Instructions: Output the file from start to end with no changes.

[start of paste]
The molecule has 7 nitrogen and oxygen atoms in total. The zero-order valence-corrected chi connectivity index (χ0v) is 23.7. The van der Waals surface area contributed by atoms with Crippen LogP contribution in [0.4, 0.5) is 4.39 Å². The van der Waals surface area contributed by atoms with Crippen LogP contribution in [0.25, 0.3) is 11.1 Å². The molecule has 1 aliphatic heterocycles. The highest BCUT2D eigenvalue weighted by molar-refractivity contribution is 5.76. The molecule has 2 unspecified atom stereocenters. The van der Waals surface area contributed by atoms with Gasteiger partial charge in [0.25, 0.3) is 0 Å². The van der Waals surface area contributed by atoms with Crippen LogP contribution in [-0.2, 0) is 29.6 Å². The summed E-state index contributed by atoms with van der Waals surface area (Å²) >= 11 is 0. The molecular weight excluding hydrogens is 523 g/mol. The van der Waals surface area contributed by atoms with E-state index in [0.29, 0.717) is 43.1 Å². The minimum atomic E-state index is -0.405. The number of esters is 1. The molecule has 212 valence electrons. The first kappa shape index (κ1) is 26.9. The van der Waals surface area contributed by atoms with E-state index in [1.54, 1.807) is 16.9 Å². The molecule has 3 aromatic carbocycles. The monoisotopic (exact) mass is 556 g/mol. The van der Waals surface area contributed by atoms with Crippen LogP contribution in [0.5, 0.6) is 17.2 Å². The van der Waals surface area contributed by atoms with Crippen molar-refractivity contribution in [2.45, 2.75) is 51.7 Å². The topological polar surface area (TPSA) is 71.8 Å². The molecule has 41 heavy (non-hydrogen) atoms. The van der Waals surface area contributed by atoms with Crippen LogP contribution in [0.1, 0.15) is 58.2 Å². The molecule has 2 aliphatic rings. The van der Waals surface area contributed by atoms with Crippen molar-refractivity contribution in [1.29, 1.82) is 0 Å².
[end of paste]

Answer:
The molecule has 7 nitrogen and oxygen atoms in total. The zero-order valence-corrected chi connectivity index (χ0v) is 23.7. The van der Waals surface area contributed by atoms with Crippen LogP contribution in [0.4, 0.5) is 4.39 Å². The van der Waals surface area contributed by atoms with Crippen LogP contribution in [0.25, 0.3) is 11.1 Å². The molecule has 1 aliphatic heterocycles. The highest BCUT2D eigenvalue weighted by molar-refractivity contribution is 5.76. The molecule has 2 unspecified atom stereocenters. The van der Waals surface area contributed by atoms with Gasteiger partial charge in [0.25, 0.3) is 0 Å². The van der Waals surface area contributed by atoms with Crippen LogP contribution in [-0.2, 0) is 29.6 Å². The summed E-state index contributed by atoms with van der Waals surface area (Å²) >= 11 is 0. The molecular weight excluding hydrogens is 523 g/mol. The van der Waals surface area contributed by atoms with E-state index in [0.29, 0.717) is 43.1 Å². The minimum atomic E-state index is -0.405. The number of esters is 1. The molecule has 212 valence electrons. The first kappa shape index (κ1) is 26.9. The van der Waals surface area contributed by atoms with E-state index in [1.54, 1.807) is 16.9 Å². The molecule has 3 aromatic carbocycles. The monoisotopic (exact) mass is 556 g/mol. The van der Waals surface area contributed by atoms with Crippen LogP contribution in [0.5, 0.6) is 17.2 Å². The van der Waals surface area contributed by atoms with Crippen molar-refractivity contribution in [2.45, 2.75) is 51.7 Å². The topological polar surface area (TPSA) is 71.8 Å². The molecule has 41 heavy (non-hydrogen) atoms. The van der Waals surface area contributed by atoms with Crippen LogP contribution in [0.1, 0.15) is 58.2 Å². The molecule has 2 aliphatic rings. The van der Waals surface area contributed by atoms with Crippen molar-refractivity contribution in [1.29, 1.82) is 0 Å².